- Put the following into each sites php.ini to stop SQL Injections:
allow_url_fopen = OFF disable_functions = show_source, system, shell_exec, passthru, exec, phpinfo, popen, proc_open
- Finally make sure you delete all accounts that are not required, and you regularly review all users allowed into the system for security permissions.
All the above information has been gleaned from various videos and websites and considered ESSENTIAL within the Joomla community as the MINIMUM required to keep Joomla websites protected.
Tutorial on how to create a basic Joomla template. This WIKI article goes through all aspects of creating a standard template for Joomla including how to format your directory structure and the index.php file. The final template is simple but covers all aspects of creating the template – as start for your new template or website creation using Joomla.
Based on an original work by Matthew Thomson (ignitejoomlaextensions.com)You can create Four types of galleries:
* Classic (Standard Interface)
* Flash (Flash Interface)
* Maps (Google Maps Interface)
* External sources (Picasa or Flickr)
* Several visual display parameters to choose from including ‘Classic’ and ‘Flash’.
* Short and full descriptions can be added to each gallery and set to display or not.
* Additional images can be inserted in the full description.
* Galleries can be edited after being created.
* Folders’ write permissions are displayed in the backend when gallery folders are created or edited.
Really just for my own use! Google RSS reader shortcuts – just because I use it and can never remember them! One interesting way of organising the feeds is to add ‘tags’ to the entries. This way you can quickly find them again just using your tags – a bit like delicious and other social media systems online.
|j/k||item down/up||selects the next/previous item in the list|
|space/shift-space||page down/up||moves the page down/up|
|n/p||scan down/up||in list view, selects the next item without opening it|
|o||open/close item||in list view, expands or collapses the selected item|
|enter||open/close item||in list view, expands or collapses the selected item|
|s||toggle star||stars the selected item|
|shift-s||toggle share||shares the selected item|
|m||mark as read/unread||switches the read state of the selected item|
|t||tag an item||opens the tagging field for the selected item|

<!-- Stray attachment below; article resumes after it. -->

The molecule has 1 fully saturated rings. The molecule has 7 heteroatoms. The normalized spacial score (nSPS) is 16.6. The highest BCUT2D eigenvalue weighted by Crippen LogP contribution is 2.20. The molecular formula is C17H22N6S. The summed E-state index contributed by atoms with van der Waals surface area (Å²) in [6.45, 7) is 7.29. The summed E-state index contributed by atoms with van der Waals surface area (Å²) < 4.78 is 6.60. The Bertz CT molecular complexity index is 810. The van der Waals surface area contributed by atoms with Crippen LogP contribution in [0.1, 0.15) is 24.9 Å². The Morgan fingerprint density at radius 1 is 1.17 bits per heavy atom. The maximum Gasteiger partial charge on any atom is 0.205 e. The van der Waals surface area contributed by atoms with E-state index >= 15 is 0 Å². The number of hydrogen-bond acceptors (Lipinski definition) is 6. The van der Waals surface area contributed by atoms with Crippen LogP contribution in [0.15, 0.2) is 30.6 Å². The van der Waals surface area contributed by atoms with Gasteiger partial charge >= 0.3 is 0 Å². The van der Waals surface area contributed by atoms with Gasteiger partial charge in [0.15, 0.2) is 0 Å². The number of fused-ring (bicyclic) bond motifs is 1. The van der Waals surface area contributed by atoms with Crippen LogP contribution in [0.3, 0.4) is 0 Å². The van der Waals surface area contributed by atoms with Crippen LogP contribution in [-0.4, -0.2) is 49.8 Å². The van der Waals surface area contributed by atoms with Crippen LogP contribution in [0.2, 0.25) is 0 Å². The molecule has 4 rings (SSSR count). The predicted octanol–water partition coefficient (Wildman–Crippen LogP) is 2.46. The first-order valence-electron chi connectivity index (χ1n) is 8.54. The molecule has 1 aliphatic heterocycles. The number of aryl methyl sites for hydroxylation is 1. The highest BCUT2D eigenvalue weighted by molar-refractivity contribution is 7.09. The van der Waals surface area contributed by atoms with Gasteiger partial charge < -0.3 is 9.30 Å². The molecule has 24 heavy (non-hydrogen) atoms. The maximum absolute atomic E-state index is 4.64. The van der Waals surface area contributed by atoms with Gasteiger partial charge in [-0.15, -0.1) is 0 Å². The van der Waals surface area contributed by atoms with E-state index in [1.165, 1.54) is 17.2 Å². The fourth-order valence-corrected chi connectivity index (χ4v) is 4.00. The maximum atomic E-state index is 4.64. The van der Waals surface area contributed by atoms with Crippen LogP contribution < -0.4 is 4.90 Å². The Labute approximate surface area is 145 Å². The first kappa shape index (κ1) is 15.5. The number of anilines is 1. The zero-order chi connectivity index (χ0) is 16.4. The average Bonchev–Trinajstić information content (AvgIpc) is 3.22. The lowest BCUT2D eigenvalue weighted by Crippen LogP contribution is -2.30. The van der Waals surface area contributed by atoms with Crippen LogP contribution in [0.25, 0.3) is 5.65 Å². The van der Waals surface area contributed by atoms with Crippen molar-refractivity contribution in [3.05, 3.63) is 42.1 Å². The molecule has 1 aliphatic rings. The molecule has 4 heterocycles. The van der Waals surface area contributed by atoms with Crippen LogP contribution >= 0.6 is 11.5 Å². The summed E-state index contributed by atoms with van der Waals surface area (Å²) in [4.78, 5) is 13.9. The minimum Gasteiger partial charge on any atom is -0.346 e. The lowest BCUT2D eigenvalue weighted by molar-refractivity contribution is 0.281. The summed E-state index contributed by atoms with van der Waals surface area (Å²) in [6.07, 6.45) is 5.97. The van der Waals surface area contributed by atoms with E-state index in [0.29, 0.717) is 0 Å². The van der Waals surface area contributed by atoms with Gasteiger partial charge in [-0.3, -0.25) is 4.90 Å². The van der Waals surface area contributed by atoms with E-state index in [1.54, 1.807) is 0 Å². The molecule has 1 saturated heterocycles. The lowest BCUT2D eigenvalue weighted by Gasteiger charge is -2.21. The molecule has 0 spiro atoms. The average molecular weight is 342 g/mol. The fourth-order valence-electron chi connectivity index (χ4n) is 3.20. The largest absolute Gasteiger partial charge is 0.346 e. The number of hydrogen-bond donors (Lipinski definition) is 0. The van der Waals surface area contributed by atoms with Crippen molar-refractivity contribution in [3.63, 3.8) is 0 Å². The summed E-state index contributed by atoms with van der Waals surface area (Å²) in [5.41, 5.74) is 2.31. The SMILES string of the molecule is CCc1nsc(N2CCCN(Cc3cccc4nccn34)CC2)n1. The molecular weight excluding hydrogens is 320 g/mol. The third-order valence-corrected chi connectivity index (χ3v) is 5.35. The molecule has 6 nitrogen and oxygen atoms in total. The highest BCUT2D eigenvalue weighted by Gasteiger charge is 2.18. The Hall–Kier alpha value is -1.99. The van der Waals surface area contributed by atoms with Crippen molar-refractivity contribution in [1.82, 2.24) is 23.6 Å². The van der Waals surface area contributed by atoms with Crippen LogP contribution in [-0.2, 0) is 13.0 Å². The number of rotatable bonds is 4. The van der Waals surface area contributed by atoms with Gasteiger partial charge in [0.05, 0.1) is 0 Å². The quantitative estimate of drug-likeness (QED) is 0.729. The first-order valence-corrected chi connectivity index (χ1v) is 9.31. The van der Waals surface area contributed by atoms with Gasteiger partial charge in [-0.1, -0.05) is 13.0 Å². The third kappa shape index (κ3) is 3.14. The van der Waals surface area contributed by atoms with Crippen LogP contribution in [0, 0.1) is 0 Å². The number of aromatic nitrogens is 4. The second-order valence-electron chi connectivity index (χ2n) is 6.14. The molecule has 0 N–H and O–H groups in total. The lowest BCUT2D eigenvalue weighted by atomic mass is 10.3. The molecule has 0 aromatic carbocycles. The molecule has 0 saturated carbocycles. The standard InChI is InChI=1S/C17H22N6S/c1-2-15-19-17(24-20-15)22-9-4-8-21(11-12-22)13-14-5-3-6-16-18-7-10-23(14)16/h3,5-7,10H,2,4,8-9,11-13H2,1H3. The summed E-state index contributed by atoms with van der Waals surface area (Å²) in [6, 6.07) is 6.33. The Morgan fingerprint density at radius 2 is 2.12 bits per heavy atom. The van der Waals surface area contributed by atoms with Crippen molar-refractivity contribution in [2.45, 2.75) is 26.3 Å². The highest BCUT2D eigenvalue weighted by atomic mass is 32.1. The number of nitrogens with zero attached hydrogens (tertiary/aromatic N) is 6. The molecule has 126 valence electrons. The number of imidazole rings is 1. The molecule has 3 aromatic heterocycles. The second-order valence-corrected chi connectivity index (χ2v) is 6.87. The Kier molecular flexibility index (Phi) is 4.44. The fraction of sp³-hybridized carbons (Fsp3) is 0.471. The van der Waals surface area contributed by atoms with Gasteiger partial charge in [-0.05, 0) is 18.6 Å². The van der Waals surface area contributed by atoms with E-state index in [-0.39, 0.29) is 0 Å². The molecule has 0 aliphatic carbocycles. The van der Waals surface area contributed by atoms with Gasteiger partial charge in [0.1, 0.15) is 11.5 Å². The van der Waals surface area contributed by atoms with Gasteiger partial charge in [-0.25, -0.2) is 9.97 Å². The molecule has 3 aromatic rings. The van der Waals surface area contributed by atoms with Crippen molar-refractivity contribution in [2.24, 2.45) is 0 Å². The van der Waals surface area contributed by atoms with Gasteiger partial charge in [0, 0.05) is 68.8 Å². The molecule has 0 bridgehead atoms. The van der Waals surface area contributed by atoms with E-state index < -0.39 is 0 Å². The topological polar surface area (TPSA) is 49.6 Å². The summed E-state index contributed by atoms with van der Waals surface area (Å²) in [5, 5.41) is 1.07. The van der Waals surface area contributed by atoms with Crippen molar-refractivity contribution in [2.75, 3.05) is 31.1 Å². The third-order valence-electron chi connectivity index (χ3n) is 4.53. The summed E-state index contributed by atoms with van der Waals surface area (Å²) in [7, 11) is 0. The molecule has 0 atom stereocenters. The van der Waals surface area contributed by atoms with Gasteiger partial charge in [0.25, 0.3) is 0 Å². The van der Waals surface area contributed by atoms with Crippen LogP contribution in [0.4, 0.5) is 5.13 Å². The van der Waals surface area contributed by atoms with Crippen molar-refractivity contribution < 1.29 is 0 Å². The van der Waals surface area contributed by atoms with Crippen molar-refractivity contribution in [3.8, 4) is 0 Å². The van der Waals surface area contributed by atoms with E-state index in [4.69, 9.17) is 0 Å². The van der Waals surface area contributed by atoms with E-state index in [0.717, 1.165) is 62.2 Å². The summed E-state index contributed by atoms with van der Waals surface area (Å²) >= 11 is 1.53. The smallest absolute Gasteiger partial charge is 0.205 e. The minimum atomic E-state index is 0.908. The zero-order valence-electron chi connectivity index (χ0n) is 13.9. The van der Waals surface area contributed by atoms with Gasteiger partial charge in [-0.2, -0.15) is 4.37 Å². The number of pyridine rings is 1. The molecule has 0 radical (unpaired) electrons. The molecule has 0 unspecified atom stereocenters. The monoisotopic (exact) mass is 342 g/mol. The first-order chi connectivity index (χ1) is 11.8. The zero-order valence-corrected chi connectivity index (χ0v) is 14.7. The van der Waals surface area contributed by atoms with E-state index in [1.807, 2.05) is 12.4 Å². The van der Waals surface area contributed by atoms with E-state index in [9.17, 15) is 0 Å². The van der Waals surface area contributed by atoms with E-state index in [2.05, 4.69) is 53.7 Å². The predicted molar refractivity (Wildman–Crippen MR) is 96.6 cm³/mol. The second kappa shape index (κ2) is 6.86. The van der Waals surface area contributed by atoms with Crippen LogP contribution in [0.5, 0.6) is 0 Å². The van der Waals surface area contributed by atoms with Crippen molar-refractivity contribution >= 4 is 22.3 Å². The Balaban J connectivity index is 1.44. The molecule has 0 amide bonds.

|v||view original||opens the original source for this article in a new window|
|shift-a||mark all as read||marks all items in the current view as read|
|1||expanded view||displays the subscription as expanded items|
|2||list view||displays the subscription as a list of headlines|
|r||refresh||refreshes the unread counts in the navigation|
|shift-n/p||navigation down/up||selects the next/previous subscription or folder in the navigation|
|shift-x||navigation expand/collapse||expand or collapse a folder selected in the navigation|
|shift-o||navigation open subscription||opens the item currently selected in the navigation|
|gh||go to home||goes to the Google Reader homepage|
|ga||go to all items||goes to the “All items” view|
|gs||go to starred items||goes to the “Starred items” view|
|gt||go to tag||allows you to navigate to a tag by entering the tag name|
|gu||go to subscription||allows you to navigate to a subscription by entering the subscription name|
|u||toggle full screen mode||hides and shows the list of subscriptions|
|?||keyboard shortcuts help||displays a quick guide to all of Reader’s shortcuts|
There’s an interesting article on the ONLamp.Com web site describing how John McCreesh used the wordpress blogging software to create and maintain a CMS based site. The site was originally using phpWebSite; which is an opensource community-driven CMS system based around php.
It seems to me that this should be very simple as there are loads of plugins for wordpress and the basic CMS system straight out of the box is more than adequate with its customised page templates and multiple ‘page’ capabilities. Really all it needs is some styling and layout changes to make the system into a very useable day to day web based CMS system – all for free!
Many people are now concentrating on the ‘content’ of a web site rather than the look and feel. The layout is of course important, especially if you are looking for brand image, but underneath all the show, there has to be good content. A content management system (CMS) is the ideal way to breach the gap between the two. By using the power of wordpress and the plethora of add-ons and support in the community plus an adequate content management system to bring it all together you have the best of both worlds.
A friend of mine (Les Edgecumbe) runs a wordpress site for the community highlighting the outrageous monstrosity that is the CLS Laundry based in Newton Abbot. Originally Les used a web based commercial CMS system, some things were not easy and he relied on my help. I converted him to wordpress and now he maintains the site without my assistance and gets a good number of hits. He can concentrate on the content and not worry about the underlying technology that runs his site; it’s maintained by 1000′s of developers out there all the time!
I suggest you use wordpress and once your up and running, pop over to the wordpress ThemeViewer to choose a suitable style for your web, create a few pages and articles and your running. If your interested in CMS systems themselves, go to opensourcecms. This web site does a really good job of comparing CMS systems, and lets you ‘try’ different cms based systems online to help you decide which one is best. It has the usual popular systems such as joomla, drupal, typo3, php-nuke and mambo plus some other systems that you may not of heard about.